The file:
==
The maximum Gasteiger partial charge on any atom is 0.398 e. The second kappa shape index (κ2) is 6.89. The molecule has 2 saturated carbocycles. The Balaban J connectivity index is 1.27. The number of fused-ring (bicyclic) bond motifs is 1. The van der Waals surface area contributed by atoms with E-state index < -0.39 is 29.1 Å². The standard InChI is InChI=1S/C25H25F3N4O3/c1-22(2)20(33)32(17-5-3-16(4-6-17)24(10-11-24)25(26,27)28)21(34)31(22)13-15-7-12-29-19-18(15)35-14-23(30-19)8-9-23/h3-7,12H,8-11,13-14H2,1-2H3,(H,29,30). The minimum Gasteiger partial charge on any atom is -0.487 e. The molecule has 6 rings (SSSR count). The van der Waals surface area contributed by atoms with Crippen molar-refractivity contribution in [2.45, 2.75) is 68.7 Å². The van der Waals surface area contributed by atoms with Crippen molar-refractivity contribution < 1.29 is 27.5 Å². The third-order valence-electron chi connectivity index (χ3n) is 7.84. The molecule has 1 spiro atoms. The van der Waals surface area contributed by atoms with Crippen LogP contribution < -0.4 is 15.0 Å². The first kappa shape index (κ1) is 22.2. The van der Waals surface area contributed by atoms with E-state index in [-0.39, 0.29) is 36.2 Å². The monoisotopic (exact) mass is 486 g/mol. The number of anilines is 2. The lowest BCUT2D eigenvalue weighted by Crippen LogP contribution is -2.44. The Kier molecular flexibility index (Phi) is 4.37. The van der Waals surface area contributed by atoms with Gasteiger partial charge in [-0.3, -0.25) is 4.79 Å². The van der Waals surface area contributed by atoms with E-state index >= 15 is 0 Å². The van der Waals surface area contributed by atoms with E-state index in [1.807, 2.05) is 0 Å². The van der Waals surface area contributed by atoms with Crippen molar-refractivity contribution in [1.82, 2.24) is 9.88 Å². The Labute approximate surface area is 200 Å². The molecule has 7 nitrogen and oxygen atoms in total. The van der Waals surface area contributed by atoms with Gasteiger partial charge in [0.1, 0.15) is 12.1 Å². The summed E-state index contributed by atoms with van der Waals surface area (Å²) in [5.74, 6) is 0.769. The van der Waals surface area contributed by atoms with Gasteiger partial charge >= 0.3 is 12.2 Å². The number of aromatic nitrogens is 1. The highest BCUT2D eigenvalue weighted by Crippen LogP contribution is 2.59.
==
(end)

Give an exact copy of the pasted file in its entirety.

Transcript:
The maximum Gasteiger partial charge on any atom is 0.398 e. The second kappa shape index (κ2) is 6.89. The molecule has 2 saturated carbocycles. The Balaban J connectivity index is 1.27. The number of fused-ring (bicyclic) bond motifs is 1. The van der Waals surface area contributed by atoms with E-state index < -0.39 is 29.1 Å². The standard InChI is InChI=1S/C25H25F3N4O3/c1-22(2)20(33)32(17-5-3-16(4-6-17)24(10-11-24)25(26,27)28)21(34)31(22)13-15-7-12-29-19-18(15)35-14-23(30-19)8-9-23/h3-7,12H,8-11,13-14H2,1-2H3,(H,29,30). The minimum Gasteiger partial charge on any atom is -0.487 e. The molecule has 6 rings (SSSR count). The van der Waals surface area contributed by atoms with Crippen molar-refractivity contribution in [2.45, 2.75) is 68.7 Å². The van der Waals surface area contributed by atoms with Crippen molar-refractivity contribution < 1.29 is 27.5 Å². The third-order valence-electron chi connectivity index (χ3n) is 7.84. The molecule has 1 spiro atoms. The van der Waals surface area contributed by atoms with Crippen LogP contribution < -0.4 is 15.0 Å². The first kappa shape index (κ1) is 22.2. The van der Waals surface area contributed by atoms with E-state index in [-0.39, 0.29) is 36.2 Å². The monoisotopic (exact) mass is 486 g/mol. The number of anilines is 2. The lowest BCUT2D eigenvalue weighted by Crippen LogP contribution is -2.44. The Kier molecular flexibility index (Phi) is 4.37. The van der Waals surface area contributed by atoms with Gasteiger partial charge in [-0.3, -0.25) is 4.79 Å². The van der Waals surface area contributed by atoms with E-state index >= 15 is 0 Å². The van der Waals surface area contributed by atoms with E-state index in [1.807, 2.05) is 0 Å². The van der Waals surface area contributed by atoms with Crippen molar-refractivity contribution in [1.82, 2.24) is 9.88 Å². The Labute approximate surface area is 200 Å². The molecule has 7 nitrogen and oxygen atoms in total. The van der Waals surface area contributed by atoms with Gasteiger partial charge in [0.1, 0.15) is 12.1 Å². The summed E-state index contributed by atoms with van der Waals surface area (Å²) in [5.74, 6) is 0.769. The van der Waals surface area contributed by atoms with Gasteiger partial charge >= 0.3 is 12.2 Å². The number of aromatic nitrogens is 1. The highest BCUT2D eigenvalue weighted by Crippen LogP contribution is 2.59.